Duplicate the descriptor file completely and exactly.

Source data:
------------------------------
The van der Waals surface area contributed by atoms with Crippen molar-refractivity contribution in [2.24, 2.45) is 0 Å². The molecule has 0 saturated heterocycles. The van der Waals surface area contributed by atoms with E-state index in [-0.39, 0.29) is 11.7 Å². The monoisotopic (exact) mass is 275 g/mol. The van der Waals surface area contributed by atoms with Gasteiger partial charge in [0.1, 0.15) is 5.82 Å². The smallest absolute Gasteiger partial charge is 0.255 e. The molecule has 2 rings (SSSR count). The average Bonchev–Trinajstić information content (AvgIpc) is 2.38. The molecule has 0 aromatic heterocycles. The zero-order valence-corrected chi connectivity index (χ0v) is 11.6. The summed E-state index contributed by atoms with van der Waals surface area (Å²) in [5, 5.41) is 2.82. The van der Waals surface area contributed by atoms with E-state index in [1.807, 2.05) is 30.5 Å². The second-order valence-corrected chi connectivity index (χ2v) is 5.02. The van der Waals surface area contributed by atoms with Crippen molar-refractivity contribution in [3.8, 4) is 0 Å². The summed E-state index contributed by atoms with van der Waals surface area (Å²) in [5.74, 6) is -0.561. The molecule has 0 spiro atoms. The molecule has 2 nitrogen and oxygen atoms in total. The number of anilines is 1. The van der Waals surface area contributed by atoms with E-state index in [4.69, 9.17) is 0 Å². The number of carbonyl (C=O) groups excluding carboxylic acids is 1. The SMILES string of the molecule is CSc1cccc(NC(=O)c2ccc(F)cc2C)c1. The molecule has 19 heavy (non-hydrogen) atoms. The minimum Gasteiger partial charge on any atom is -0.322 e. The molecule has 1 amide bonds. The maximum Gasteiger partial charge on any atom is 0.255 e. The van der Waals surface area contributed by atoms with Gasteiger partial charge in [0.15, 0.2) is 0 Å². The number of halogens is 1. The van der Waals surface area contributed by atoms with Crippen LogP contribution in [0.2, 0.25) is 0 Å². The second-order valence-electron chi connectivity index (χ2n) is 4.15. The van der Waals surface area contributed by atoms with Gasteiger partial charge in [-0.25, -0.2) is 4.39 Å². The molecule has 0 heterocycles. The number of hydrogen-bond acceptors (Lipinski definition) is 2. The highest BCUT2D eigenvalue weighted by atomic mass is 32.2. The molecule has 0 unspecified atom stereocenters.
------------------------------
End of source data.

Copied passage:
The van der Waals surface area contributed by atoms with Crippen molar-refractivity contribution in [2.24, 2.45) is 0 Å². The molecule has 0 saturated heterocycles. The van der Waals surface area contributed by atoms with E-state index in [-0.39, 0.29) is 11.7 Å². The monoisotopic (exact) mass is 275 g/mol. The van der Waals surface area contributed by atoms with Gasteiger partial charge in [0.1, 0.15) is 5.82 Å². The smallest absolute Gasteiger partial charge is 0.255 e. The molecule has 2 rings (SSSR count). The average Bonchev–Trinajstić information content (AvgIpc) is 2.38. The molecule has 0 aromatic heterocycles. The zero-order valence-corrected chi connectivity index (χ0v) is 11.6. The summed E-state index contributed by atoms with van der Waals surface area (Å²) in [5, 5.41) is 2.82. The van der Waals surface area contributed by atoms with E-state index in [1.807, 2.05) is 30.5 Å². The second-order valence-corrected chi connectivity index (χ2v) is 5.02. The van der Waals surface area contributed by atoms with Crippen molar-refractivity contribution in [3.8, 4) is 0 Å². The summed E-state index contributed by atoms with van der Waals surface area (Å²) in [5.74, 6) is -0.561. The molecule has 0 spiro atoms. The molecule has 2 nitrogen and oxygen atoms in total. The number of anilines is 1. The van der Waals surface area contributed by atoms with E-state index in [4.69, 9.17) is 0 Å². The number of carbonyl (C=O) groups excluding carboxylic acids is 1. The SMILES string of the molecule is CSc1cccc(NC(=O)c2ccc(F)cc2C)c1. The molecule has 19 heavy (non-hydrogen) atoms. The minimum Gasteiger partial charge on any atom is -0.322 e. The molecule has 1 amide bonds. The maximum Gasteiger partial charge on any atom is 0.255 e. The van der Waals surface area contributed by atoms with Gasteiger partial charge in [0.15, 0.2) is 0 Å². The number of halogens is 1. The van der Waals surface area contributed by atoms with Crippen LogP contribution in [0.2, 0.25) is 0 Å². The second-order valence-electron chi connectivity index (χ2n) is 4.15. The van der Waals surface area contributed by atoms with Gasteiger partial charge in [-0.25, -0.2) is 4.39 Å². The molecule has 0 heterocycles. The number of hydrogen-bond acceptors (Lipinski definition) is 2. The highest BCUT2D eigenvalue weighted by atomic mass is 32.2. The molecule has 0 unspecified atom stereocenters.